Democrats may be able to pass bills raising taxes on high earners and raising the 15 percent rate on capital gains and dividends. But such bills are almost certain to be vetoed, and the response to the 1993 Clinton tax increases suggests that "soak the rich" is not a sure winner in elections.
Increased deductions or tax credits for college tuition is on the Democrats' to-do list and would certainly be popular with beleaguered parents. But colleges and universities have been sopping up previous tax breaks by raising tuitions at above-inflation rates, and presumably would do so again.
Thoughtful Democrats like Clinton aide Gene Sperling and Yale professor Jacob Hacker have argued that Americans, even amid prosperity, are increasingly insecure in our globalized economy and wary of downside risks if they have to change jobs or learn new skills. They look back with nostalgia sometimes toward the unionized lifetime jobs many held 50 years ago in mid-century America, and argue that government needs to provide more protection against risk.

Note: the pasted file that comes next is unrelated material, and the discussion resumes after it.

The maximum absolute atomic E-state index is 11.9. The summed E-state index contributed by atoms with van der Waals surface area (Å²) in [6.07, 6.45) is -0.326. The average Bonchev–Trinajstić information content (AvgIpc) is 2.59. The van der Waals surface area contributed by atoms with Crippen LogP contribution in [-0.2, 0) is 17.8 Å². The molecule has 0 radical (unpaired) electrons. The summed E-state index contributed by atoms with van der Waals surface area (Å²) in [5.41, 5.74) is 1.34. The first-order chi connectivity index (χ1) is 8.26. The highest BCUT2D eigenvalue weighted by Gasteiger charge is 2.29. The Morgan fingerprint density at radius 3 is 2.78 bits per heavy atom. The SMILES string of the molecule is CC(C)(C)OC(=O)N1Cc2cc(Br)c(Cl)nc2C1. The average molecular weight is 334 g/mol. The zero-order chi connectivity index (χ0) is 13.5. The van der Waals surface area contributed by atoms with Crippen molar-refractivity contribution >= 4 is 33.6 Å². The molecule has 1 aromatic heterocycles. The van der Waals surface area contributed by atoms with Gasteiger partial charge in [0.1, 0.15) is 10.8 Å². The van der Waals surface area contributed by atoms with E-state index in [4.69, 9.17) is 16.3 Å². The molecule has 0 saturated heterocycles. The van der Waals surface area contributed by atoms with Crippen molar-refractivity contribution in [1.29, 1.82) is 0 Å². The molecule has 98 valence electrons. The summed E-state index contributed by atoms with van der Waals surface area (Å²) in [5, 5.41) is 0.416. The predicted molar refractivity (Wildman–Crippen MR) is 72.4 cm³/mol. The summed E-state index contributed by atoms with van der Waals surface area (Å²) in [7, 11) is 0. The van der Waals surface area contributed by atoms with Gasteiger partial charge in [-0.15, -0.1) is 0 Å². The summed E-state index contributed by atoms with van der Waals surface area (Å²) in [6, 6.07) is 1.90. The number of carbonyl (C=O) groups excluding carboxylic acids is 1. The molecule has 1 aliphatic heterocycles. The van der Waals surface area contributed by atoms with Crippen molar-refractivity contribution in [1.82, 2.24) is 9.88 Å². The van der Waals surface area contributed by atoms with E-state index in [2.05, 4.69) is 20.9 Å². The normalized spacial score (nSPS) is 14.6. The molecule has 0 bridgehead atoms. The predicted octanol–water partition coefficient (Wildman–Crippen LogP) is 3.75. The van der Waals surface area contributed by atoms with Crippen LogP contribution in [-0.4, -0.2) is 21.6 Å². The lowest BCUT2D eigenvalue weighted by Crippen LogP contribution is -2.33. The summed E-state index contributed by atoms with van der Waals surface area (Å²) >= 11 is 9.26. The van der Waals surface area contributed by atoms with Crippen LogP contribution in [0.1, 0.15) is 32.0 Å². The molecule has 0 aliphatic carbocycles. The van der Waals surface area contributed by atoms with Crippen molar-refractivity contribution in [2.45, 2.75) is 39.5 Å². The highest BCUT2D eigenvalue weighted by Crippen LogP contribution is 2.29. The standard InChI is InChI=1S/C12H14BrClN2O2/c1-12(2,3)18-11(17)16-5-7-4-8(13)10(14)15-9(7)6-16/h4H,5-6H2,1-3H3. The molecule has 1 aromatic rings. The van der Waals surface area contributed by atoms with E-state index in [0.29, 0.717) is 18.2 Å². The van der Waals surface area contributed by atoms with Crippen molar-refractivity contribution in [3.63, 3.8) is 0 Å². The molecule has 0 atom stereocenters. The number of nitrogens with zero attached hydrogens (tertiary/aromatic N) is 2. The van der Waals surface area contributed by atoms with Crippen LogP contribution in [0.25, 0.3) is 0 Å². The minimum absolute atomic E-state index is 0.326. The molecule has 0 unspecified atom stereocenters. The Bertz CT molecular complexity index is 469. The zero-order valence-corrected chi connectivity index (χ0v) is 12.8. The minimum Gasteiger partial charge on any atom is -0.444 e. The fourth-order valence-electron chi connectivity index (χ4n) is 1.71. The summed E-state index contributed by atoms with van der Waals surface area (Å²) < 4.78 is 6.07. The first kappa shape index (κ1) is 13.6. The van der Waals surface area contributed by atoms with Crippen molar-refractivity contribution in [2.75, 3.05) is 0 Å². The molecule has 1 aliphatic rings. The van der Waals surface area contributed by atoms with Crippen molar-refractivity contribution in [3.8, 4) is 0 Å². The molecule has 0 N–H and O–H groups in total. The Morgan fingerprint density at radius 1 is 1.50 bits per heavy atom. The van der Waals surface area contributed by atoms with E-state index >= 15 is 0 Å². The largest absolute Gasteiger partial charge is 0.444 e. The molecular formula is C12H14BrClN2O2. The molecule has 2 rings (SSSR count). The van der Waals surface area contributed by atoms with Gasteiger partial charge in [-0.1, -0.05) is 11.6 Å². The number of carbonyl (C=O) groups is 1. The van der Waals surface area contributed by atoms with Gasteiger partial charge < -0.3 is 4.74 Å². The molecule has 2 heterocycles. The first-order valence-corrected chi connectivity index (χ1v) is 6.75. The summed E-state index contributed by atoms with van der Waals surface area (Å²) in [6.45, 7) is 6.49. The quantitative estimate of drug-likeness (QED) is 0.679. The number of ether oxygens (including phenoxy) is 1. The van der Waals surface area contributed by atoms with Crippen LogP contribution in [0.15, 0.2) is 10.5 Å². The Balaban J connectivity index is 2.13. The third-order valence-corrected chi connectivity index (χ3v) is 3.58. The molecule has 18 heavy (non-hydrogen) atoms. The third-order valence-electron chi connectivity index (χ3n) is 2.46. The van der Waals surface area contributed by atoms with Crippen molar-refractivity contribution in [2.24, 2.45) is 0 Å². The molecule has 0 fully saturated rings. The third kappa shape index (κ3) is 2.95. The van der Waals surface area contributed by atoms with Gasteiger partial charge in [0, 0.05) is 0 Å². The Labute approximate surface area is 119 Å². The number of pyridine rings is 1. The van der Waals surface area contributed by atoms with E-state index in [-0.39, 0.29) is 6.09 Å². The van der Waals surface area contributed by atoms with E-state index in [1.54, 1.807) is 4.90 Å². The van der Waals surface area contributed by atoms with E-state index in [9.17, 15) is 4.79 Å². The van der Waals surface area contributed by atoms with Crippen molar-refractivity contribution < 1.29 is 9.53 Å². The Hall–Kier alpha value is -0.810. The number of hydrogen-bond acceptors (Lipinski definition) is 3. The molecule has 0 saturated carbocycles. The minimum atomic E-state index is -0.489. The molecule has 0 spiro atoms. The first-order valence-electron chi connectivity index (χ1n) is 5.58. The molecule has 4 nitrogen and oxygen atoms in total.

The problem is how to do it. Congress cannot recreate mid-century America by snapping its fingers, and the seemingly risk-free health benefits and pensions that unionized companies promised are now in peril because the business model of firms like the Big Three auto companies, the old-line steel companies and the legacy airlines has become unsustainable.
One interesting proposal by Sperling is for a "universal 401(k)," which would give all workers tax-sheltered savings accounts, funded by employers and employees. One option is to give low earners tax credits, perhaps even refundable tax credits, for their contributions to the accounts. Over time, this would increase low earners' wealth accumulation -- progressive redistribution. But it would also tend to transfer funds from the federal treasury to individuals, from the public sector to the private sector -- not the direction Democrats usually want to go.
It's a proposal that looks a lot like the Social Security individual investment accounts George W. Bush called for, and Democrats scorned. It would be ironic if this turns out to be the major progressive achievement of this Democratic Congress.